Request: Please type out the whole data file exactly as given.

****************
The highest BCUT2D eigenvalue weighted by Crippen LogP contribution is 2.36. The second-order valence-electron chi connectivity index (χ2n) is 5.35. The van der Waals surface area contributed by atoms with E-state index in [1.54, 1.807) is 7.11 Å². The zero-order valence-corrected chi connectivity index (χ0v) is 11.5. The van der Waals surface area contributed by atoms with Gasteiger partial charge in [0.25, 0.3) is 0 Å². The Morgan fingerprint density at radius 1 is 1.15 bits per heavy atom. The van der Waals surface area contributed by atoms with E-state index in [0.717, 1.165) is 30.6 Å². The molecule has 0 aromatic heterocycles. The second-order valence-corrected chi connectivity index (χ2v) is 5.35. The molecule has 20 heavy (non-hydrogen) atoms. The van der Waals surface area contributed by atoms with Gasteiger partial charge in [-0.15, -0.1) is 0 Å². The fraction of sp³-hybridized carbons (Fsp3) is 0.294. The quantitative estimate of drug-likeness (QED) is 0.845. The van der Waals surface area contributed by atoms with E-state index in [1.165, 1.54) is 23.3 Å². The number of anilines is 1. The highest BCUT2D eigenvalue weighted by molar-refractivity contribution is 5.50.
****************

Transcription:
The highest BCUT2D eigenvalue weighted by Crippen LogP contribution is 2.36. The second-order valence-electron chi connectivity index (χ2n) is 5.35. The van der Waals surface area contributed by atoms with E-state index in [1.54, 1.807) is 7.11 Å². The zero-order valence-corrected chi connectivity index (χ0v) is 11.5. The van der Waals surface area contributed by atoms with Gasteiger partial charge in [0.25, 0.3) is 0 Å². The Morgan fingerprint density at radius 1 is 1.15 bits per heavy atom. The van der Waals surface area contributed by atoms with E-state index in [0.717, 1.165) is 30.6 Å². The molecule has 0 aromatic heterocycles. The second-order valence-corrected chi connectivity index (χ2v) is 5.35. The molecule has 20 heavy (non-hydrogen) atoms. The van der Waals surface area contributed by atoms with Gasteiger partial charge in [-0.15, -0.1) is 0 Å². The fraction of sp³-hybridized carbons (Fsp3) is 0.294. The quantitative estimate of drug-likeness (QED) is 0.845. The van der Waals surface area contributed by atoms with E-state index in [1.165, 1.54) is 23.3 Å². The number of anilines is 1. The highest BCUT2D eigenvalue weighted by molar-refractivity contribution is 5.50.